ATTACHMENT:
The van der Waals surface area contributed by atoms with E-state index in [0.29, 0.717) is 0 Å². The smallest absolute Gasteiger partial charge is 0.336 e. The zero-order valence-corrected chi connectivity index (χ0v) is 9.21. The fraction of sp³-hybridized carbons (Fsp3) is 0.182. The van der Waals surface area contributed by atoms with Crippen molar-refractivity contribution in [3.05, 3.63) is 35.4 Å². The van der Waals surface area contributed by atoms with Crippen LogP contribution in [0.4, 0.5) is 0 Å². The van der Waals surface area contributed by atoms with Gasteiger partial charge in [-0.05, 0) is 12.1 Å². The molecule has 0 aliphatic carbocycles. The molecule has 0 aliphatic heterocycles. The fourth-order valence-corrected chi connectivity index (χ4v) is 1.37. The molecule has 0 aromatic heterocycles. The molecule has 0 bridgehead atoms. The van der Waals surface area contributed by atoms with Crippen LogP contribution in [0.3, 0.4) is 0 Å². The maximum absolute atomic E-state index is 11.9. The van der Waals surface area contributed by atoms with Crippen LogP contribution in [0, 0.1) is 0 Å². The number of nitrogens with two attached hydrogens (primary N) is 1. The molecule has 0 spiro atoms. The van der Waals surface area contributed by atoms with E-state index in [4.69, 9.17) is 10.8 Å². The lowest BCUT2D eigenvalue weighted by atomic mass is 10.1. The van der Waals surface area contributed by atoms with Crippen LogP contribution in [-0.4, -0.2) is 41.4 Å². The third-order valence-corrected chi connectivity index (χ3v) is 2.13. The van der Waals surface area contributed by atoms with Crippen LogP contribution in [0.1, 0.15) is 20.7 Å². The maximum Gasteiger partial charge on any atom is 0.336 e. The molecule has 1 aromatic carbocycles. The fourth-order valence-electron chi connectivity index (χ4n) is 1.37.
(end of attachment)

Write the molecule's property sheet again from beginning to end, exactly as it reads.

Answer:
The van der Waals surface area contributed by atoms with E-state index in [0.29, 0.717) is 0 Å². The smallest absolute Gasteiger partial charge is 0.336 e. The zero-order valence-corrected chi connectivity index (χ0v) is 9.21. The fraction of sp³-hybridized carbons (Fsp3) is 0.182. The van der Waals surface area contributed by atoms with Crippen molar-refractivity contribution in [3.05, 3.63) is 35.4 Å². The van der Waals surface area contributed by atoms with Crippen LogP contribution in [0.4, 0.5) is 0 Å². The van der Waals surface area contributed by atoms with Gasteiger partial charge in [-0.05, 0) is 12.1 Å². The molecule has 0 aliphatic carbocycles. The molecule has 0 aliphatic heterocycles. The fourth-order valence-corrected chi connectivity index (χ4v) is 1.37. The molecule has 0 aromatic heterocycles. The molecule has 0 bridgehead atoms. The van der Waals surface area contributed by atoms with Crippen LogP contribution in [0.3, 0.4) is 0 Å². The maximum absolute atomic E-state index is 11.9. The van der Waals surface area contributed by atoms with Crippen LogP contribution in [0, 0.1) is 0 Å². The number of nitrogens with two attached hydrogens (primary N) is 1. The molecule has 0 spiro atoms. The van der Waals surface area contributed by atoms with E-state index in [4.69, 9.17) is 10.8 Å². The lowest BCUT2D eigenvalue weighted by atomic mass is 10.1. The van der Waals surface area contributed by atoms with Crippen LogP contribution in [-0.4, -0.2) is 41.4 Å². The third-order valence-corrected chi connectivity index (χ3v) is 2.13. The van der Waals surface area contributed by atoms with Crippen LogP contribution in [0.1, 0.15) is 20.7 Å². The maximum Gasteiger partial charge on any atom is 0.336 e. The molecule has 1 aromatic carbocycles. The fourth-order valence-electron chi connectivity index (χ4n) is 1.37.